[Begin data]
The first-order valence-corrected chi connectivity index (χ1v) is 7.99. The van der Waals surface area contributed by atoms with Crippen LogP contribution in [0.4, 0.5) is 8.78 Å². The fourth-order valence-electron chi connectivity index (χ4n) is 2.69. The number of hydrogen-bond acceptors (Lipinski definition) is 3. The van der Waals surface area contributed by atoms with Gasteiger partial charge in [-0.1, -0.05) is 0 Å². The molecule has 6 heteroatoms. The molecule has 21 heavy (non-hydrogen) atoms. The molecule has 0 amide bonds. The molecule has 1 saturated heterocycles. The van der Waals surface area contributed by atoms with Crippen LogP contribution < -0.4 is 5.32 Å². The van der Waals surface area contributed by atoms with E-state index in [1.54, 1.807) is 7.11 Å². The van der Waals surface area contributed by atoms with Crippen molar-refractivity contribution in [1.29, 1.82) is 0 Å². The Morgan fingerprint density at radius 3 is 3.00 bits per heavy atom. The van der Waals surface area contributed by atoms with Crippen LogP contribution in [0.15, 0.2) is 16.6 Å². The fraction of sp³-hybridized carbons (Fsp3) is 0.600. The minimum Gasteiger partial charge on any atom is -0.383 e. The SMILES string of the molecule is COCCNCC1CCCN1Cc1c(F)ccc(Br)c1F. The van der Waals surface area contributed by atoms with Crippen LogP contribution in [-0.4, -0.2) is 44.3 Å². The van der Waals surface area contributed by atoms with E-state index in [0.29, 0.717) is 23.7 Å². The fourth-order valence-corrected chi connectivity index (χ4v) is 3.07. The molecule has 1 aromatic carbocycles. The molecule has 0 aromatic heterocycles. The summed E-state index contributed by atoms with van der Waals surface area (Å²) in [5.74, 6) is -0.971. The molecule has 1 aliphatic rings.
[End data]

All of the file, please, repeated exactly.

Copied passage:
The first-order valence-corrected chi connectivity index (χ1v) is 7.99. The van der Waals surface area contributed by atoms with Crippen LogP contribution in [0.4, 0.5) is 8.78 Å². The fourth-order valence-electron chi connectivity index (χ4n) is 2.69. The number of hydrogen-bond acceptors (Lipinski definition) is 3. The van der Waals surface area contributed by atoms with Gasteiger partial charge in [-0.1, -0.05) is 0 Å². The molecule has 6 heteroatoms. The molecule has 21 heavy (non-hydrogen) atoms. The molecule has 0 amide bonds. The molecule has 1 saturated heterocycles. The van der Waals surface area contributed by atoms with Crippen LogP contribution < -0.4 is 5.32 Å². The van der Waals surface area contributed by atoms with E-state index in [1.54, 1.807) is 7.11 Å². The van der Waals surface area contributed by atoms with Crippen molar-refractivity contribution in [1.29, 1.82) is 0 Å². The Morgan fingerprint density at radius 3 is 3.00 bits per heavy atom. The van der Waals surface area contributed by atoms with Crippen LogP contribution in [0.15, 0.2) is 16.6 Å². The fraction of sp³-hybridized carbons (Fsp3) is 0.600. The minimum Gasteiger partial charge on any atom is -0.383 e. The SMILES string of the molecule is COCCNCC1CCCN1Cc1c(F)ccc(Br)c1F. The van der Waals surface area contributed by atoms with Crippen LogP contribution in [-0.4, -0.2) is 44.3 Å². The van der Waals surface area contributed by atoms with E-state index in [0.29, 0.717) is 23.7 Å². The fourth-order valence-corrected chi connectivity index (χ4v) is 3.07. The molecule has 1 aromatic carbocycles. The molecule has 0 aromatic heterocycles. The summed E-state index contributed by atoms with van der Waals surface area (Å²) in [5.74, 6) is -0.971. The molecule has 1 aliphatic rings.